The crunch and the sit-up target different muscle groups and each have a function in a core body workout
Including both crunches and sit-ups in your workout will strengthen all the muscles of your midsection. The fact is both exercises have their place in a healthy workout.
The Difference Between the Crunch and the Sit-up
The crunch exercises only the abdominal muscles, while the full sit-up involves both the abdominals and other stabilizing muscles – in the chest, neck and low-back as well as hip flexors and lower-leg muscles (if you hook your feet).
The traditional full sit-up is not a bad exercise. However, because it involves so many muscle groups it is not advised for people with neck, back or hip problems. Still, for those without these concerns, there’s nothing wrong with doing sit-ups.
How to do a Proper Crunch
Lie on the floor, legs bent at the knees, feet shoulder-width apart and flat on the floor. Rest your arms on the floor at your sides, cross them on your chest or hold your hands lightly at your ears.
Raise only your head and shoulders from the floor to feel the abdominal muscles contract. Avoid pulling or flexing your head forward; keep your eyes looking above and ahead of you.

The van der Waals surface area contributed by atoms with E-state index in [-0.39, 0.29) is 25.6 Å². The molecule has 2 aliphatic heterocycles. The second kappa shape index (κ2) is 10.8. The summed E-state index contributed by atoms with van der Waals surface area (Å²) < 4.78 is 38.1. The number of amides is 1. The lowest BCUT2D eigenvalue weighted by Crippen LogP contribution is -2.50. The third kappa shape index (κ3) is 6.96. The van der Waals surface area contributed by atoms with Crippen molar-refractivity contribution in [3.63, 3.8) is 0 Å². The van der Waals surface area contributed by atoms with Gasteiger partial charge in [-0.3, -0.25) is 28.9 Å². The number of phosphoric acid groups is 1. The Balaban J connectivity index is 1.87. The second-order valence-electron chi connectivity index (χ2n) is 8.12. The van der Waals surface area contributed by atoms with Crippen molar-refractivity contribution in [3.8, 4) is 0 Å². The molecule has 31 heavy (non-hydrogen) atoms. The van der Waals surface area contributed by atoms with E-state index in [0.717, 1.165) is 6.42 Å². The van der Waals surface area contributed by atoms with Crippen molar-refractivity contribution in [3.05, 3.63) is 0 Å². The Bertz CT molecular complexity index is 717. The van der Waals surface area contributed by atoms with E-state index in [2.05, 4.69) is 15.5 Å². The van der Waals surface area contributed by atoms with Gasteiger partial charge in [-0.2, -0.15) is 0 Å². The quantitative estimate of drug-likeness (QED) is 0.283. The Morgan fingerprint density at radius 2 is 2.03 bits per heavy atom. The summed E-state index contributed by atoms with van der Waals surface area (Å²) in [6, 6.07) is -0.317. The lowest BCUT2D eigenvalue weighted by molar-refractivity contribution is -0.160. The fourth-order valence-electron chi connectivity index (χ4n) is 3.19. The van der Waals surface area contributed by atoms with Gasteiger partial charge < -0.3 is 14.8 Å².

Return to your starting position. Exhale as you rise and inhale as you lower.
How to do a Proper Sit-up
You can hook your feet under a secure object for more stability, but this will use muscles in the hips and legs, putting less stress on the abs.
Place your fingertips at your ears, or rest your hands lightly behind your head, crossed on your chest or lying at your sides. The neck should be slightly flexed (head tucked forward) for less involvement of the back.
Concentrate on using abdominal strength to curl your upper body off the floor until you are upright in a semi-seated position. Exhale as you rise. Inhale as you lower back to the floor.
Exercise Routine for Crunches and Sit-ups
Two to four sets of 10 to 25 repetitions (no less than twice weekly) for both exercises is sufficient to strengthen muscles.
Originally published in Wellness Matters, Canada Wide Media’s quarterly newsletter on health and wellness.